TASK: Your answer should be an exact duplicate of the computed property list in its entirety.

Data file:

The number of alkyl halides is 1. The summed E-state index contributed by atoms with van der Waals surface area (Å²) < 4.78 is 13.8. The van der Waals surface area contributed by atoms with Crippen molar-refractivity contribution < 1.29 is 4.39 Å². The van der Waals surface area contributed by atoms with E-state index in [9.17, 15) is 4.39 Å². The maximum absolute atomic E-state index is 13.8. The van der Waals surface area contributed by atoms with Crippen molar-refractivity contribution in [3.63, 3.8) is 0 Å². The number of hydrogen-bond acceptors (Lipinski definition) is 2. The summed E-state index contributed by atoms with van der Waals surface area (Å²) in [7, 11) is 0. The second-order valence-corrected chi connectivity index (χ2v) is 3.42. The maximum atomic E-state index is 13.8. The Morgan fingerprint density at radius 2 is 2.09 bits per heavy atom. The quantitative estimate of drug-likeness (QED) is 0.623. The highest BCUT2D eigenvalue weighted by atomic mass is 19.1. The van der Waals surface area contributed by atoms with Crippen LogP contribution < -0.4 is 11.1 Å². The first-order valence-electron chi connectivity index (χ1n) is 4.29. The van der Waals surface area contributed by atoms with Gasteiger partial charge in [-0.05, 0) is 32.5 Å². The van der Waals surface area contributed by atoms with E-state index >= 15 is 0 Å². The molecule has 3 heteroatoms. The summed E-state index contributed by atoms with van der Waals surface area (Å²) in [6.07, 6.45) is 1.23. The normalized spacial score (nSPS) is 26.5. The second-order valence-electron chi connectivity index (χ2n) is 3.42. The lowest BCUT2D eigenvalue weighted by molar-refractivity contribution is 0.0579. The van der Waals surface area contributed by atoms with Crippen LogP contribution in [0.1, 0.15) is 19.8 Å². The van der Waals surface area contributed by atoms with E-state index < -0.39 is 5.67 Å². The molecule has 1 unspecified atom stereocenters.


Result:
The number of alkyl halides is 1. The summed E-state index contributed by atoms with van der Waals surface area (Å²) < 4.78 is 13.8. The van der Waals surface area contributed by atoms with Crippen molar-refractivity contribution < 1.29 is 4.39 Å². The van der Waals surface area contributed by atoms with E-state index in [9.17, 15) is 4.39 Å². The maximum absolute atomic E-state index is 13.8. The van der Waals surface area contributed by atoms with Crippen molar-refractivity contribution in [3.63, 3.8) is 0 Å². The number of hydrogen-bond acceptors (Lipinski definition) is 2. The summed E-state index contributed by atoms with van der Waals surface area (Å²) in [7, 11) is 0. The second-order valence-corrected chi connectivity index (χ2v) is 3.42. The maximum atomic E-state index is 13.8. The Morgan fingerprint density at radius 2 is 2.09 bits per heavy atom. The quantitative estimate of drug-likeness (QED) is 0.623. The highest BCUT2D eigenvalue weighted by atomic mass is 19.1. The van der Waals surface area contributed by atoms with Crippen LogP contribution < -0.4 is 11.1 Å². The first-order valence-electron chi connectivity index (χ1n) is 4.29. The van der Waals surface area contributed by atoms with Gasteiger partial charge in [-0.05, 0) is 32.5 Å². The van der Waals surface area contributed by atoms with E-state index >= 15 is 0 Å². The molecule has 3 heteroatoms. The summed E-state index contributed by atoms with van der Waals surface area (Å²) in [6.07, 6.45) is 1.23. The normalized spacial score (nSPS) is 26.5. The second-order valence-electron chi connectivity index (χ2n) is 3.42. The lowest BCUT2D eigenvalue weighted by molar-refractivity contribution is 0.0579. The van der Waals surface area contributed by atoms with Crippen LogP contribution in [0.1, 0.15) is 19.8 Å². The van der Waals surface area contributed by atoms with E-state index < -0.39 is 5.67 Å². The molecule has 1 unspecified atom stereocenters.